The Dash will make a case for patience with North Carolina coach John Bunting (23), who simply was handed the hardest schedule in the nation and told to survive it with a first-year starting quarterback. Six of the 11 opponents are currently ranked, and three others are also receiving votes. Combined opponents' record to date: 22-8.

Carolina is a perfectly understandable 0-2, and it should only get worse. With every game looking brutal until Maryland in mid-November, the Tar Heels' basketball team might win before the football team does. You can't judge Bunting by this schedule.

Coach Who Earned His Comp Car This Week

Michigan State's John L. Smith (24), who for some reason has been catching flak in East Lansing. The guy was Big Ten Coach of the Year in 2003, slipped to 5-7 last year when quarterback Drew Stanton got hurt, and now is 3-0 this year, after upsetting Notre Dame in South Bend. One of the founding fathers of the spread offense, Smith has his Spartans averaging 45 points per game.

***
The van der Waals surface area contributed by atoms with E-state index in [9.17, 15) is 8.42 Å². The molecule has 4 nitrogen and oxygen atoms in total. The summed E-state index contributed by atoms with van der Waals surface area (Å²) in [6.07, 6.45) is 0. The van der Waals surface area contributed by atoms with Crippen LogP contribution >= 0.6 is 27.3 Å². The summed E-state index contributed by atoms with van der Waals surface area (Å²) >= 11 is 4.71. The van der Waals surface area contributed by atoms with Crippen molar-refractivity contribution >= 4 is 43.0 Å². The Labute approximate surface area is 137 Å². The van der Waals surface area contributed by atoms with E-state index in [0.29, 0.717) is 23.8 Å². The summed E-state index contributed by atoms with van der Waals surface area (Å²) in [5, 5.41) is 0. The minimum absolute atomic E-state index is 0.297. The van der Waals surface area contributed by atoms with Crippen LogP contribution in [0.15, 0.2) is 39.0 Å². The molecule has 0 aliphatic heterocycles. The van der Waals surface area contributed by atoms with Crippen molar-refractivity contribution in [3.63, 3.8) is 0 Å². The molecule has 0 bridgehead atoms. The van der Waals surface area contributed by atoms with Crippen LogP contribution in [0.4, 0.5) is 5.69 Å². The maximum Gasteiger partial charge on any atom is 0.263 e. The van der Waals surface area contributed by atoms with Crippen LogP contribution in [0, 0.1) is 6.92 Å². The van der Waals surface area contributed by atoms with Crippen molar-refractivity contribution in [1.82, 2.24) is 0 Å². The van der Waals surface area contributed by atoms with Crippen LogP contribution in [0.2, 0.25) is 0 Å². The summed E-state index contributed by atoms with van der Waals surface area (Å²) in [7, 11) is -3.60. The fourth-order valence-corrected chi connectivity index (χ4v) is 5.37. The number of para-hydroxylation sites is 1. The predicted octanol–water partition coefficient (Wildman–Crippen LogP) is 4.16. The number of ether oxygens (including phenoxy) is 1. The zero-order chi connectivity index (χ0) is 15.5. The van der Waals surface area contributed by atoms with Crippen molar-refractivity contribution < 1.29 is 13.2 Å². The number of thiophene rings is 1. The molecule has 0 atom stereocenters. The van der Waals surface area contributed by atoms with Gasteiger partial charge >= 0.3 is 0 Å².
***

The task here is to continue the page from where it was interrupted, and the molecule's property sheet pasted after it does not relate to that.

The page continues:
Coach Who Should Ride The Bus To Work

Tennessee's Phillip Fulmer (25) came into this season with loads of talent at quarterback, a 1,000-yard rusher in Gerald Riggs and at least five experienced wide receivers. Through two games, the Volunteers have scored a total of 24 points. Their seven-point effort at Florida was just the third time a Fulmer-coached team scored in single digits, and it only intensified the chronic fan bashing of coordinator Randy Sanders. Yo, Phil: pick a quarterback and stay with him.

He's Got It All Backward -- And It's Working Just Fine

Study the accompanying picture of Texas Tech quarterback Cody Hodges (26) for a moment. If you see what The Dash saw when ESPN.com ran the picture earlier this week, you win the prize: the nation's leading passer throws the ball without gripping the laces.

This flagrant violation of Quarterbacking 101 prompted a call from The Dash to Lubbock for the scoop on the kid who throws the ball backward.

"It's old habit," Hodges said. "In my sophomore year of high school, we put in the spread formation. The O-line wasn't very good that year, so I had to get rid of it quick, and I got comfortable holding it without the laces. I can't stand holding the ball with the laces now."

Bill Walsh just fainted. Steve Spurrier threw down his visor. Jeff Tedford is speechless. There isn't a quarterback guru in America who would countenance such a thing.